The tech world has spent today salivating over/ridiculing/otherwise kibitzing about Apple's new watch, after CEO Tim Cook finally revealed how much the little bauble would cost at an event today. The answer: anywhere from $349 for the basic design up to between $10,000 and $17,000 for the 18-karat gold version, known as the Apple Watch Edition.
There's not much point in debating whether the Edition is "worth" that luxe price tag. Ultimately, it is a nicely designed piece of Internet-enabled jewelry targeted at customers with enough money that they don't have to fret over a five-figure style choice. If it becomes a status symbol, it'll be because it's expensive and rare, not because of any intrinsic value. However, there is something conceptually funny about the product that Apple has engineered. We are talking about an 18-karat gold watch that, to quote one of the company's patents, uses "as little gold as possible."
In other words, gold bugs, this is not the accessory for you.
Last week, Apple cultists took note after the Financial Times published a profile of the company's design guru, Jony Ive, in which he explained that “the molecules in Apple gold are closer together, making it twice as hard as standard gold.”* This was tantalizing. What sort of high-performance precious metal had the geniuses of Cupertino cooked up? Soon, Twitter and the tech blogs unearthed an answer. As Dr. Drang of Leancrew.com wrote, Apple had filed a patent for a method of producing 18-karat gold that was both stronger than usual and used less actual gold by volume. While the company has not confirmed that it is formulating the gold in the Edition using these techniques, it seems reasonable to suspect that's the case (I've emailed their communications team for comment).*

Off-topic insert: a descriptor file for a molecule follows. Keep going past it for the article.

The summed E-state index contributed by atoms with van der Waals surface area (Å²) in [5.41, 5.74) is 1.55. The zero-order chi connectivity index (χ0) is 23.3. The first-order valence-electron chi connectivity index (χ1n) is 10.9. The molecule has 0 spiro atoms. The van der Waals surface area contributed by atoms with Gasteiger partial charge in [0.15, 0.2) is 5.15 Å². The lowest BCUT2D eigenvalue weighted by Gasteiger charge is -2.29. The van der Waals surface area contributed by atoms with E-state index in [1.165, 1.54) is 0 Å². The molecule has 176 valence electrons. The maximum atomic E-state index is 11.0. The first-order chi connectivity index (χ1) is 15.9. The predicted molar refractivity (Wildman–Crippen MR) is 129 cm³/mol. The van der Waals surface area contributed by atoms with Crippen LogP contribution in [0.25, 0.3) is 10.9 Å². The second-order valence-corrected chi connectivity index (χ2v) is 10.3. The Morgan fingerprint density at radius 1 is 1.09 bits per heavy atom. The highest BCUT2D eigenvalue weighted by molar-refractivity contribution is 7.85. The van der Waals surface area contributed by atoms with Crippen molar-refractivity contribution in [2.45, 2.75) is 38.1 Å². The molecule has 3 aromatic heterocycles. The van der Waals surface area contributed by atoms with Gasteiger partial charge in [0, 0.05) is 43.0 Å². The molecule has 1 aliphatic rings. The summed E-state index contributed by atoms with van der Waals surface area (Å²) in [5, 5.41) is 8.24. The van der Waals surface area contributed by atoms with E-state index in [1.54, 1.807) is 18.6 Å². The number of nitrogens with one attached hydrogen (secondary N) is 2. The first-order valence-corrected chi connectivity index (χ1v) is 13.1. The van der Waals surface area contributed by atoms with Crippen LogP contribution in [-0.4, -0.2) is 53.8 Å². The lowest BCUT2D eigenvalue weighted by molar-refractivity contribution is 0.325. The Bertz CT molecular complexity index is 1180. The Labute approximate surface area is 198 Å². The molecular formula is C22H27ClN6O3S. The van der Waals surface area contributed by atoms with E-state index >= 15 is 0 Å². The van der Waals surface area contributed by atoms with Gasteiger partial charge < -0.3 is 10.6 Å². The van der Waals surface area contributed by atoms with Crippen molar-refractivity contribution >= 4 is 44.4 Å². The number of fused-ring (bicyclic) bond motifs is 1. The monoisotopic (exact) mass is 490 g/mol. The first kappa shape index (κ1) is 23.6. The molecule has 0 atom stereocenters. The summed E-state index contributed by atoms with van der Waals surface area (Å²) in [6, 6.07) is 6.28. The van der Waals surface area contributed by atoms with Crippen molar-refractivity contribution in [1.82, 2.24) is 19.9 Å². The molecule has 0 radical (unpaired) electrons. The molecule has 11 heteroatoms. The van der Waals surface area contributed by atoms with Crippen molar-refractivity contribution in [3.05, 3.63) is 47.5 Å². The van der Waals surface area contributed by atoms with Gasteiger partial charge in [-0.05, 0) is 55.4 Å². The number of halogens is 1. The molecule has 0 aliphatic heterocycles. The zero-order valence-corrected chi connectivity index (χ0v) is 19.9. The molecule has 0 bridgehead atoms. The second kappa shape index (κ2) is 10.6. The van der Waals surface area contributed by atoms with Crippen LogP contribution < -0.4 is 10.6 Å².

The key thing to remember is that 18-karat gold is not 100 percent gold. It's an alloy, or mixture. Three-quarters of its mass must be made up of gold. The last quarter is typically made up of another metallic element. But, as Dr. Drang wrote, "Apple’s gold is a metal matrix composite, not a standard alloy. Instead of mixing the gold with silver, copper, or other metals to make it harder, Apple is mixing it with low-density ceramic particles."
To put it another way, Apple is combining gold with durable materials that don't have much mass, but take up lots of space. That gives it wonderful qualities like lightness and scratch-resistance (normal gold is somewhat soft and prone to damage). And by mass, the final product is still 75 percent gold. But when it's poured into a mold to make an Apple Watch Edition's shell, the other, not-so-precious ingredients take up most of the room. Apple gets to use less gold per cubic centimeter and still call it 18-karat. It gets to stretch its gold out further than, say, Rolex would, to make a watch this size and shape.
This table from the patent should give you a sense of the difference we're talking. Again, in normal 18-karat gold, actual gold particles make up about three-quarters of the mass and three-quarters of the volume. With some matrix composites, gold could make up three-quarters of the mass, yet just 28 percent of the volume.
In sum, Apple has found a technically useful loophole in the way we typically grade the shiny yellow rock. "In addition to using as little gold as possible while maintaining a specific karatage," the patent states, "a gold metal matrix composite can be formed that has selected aesthetic properties well-suited for providing a favorable user experience." Again, I don't think that particularly affects the value of the watch, insofar as such a thing can even be determined. (It's not like jewelery is typically priced solely based on the amount of gold used to create it.) And Apple's high-tech metal composite might even acquire a cachet of its own. It's just not what we typically think of when we see the words "18-karat gold."
*Update, March 9, 2015, 9:26 p.m.: This paragraph has been updated to clarify that Apple itself has not confirmed whether the patent describes how the 18-karat gold used in the Edition is formulated.
*Correction, March 10, 2015: This post originally misspelled Jony Ive’s last name.